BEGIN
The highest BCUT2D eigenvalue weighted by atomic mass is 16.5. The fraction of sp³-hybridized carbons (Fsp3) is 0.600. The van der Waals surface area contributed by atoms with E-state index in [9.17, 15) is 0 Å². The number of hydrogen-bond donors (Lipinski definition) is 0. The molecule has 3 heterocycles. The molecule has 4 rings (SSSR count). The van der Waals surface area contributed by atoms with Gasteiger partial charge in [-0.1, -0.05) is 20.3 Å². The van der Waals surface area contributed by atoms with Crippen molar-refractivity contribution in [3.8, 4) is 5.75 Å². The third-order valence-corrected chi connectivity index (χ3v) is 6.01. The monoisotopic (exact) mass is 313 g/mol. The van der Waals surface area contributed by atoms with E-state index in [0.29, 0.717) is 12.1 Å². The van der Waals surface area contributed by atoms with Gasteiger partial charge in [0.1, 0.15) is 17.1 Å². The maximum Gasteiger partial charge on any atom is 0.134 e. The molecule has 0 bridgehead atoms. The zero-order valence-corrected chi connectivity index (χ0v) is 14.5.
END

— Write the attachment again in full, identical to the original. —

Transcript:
The highest BCUT2D eigenvalue weighted by atomic mass is 16.5. The fraction of sp³-hybridized carbons (Fsp3) is 0.600. The van der Waals surface area contributed by atoms with E-state index in [9.17, 15) is 0 Å². The number of hydrogen-bond donors (Lipinski definition) is 0. The molecule has 3 heterocycles. The molecule has 4 rings (SSSR count). The van der Waals surface area contributed by atoms with Gasteiger partial charge in [-0.1, -0.05) is 20.3 Å². The van der Waals surface area contributed by atoms with Crippen molar-refractivity contribution in [3.8, 4) is 5.75 Å². The third-order valence-corrected chi connectivity index (χ3v) is 6.01. The monoisotopic (exact) mass is 313 g/mol. The van der Waals surface area contributed by atoms with E-state index in [0.29, 0.717) is 12.1 Å². The van der Waals surface area contributed by atoms with Gasteiger partial charge in [0.1, 0.15) is 17.1 Å². The maximum Gasteiger partial charge on any atom is 0.134 e. The molecule has 0 bridgehead atoms. The zero-order valence-corrected chi connectivity index (χ0v) is 14.5.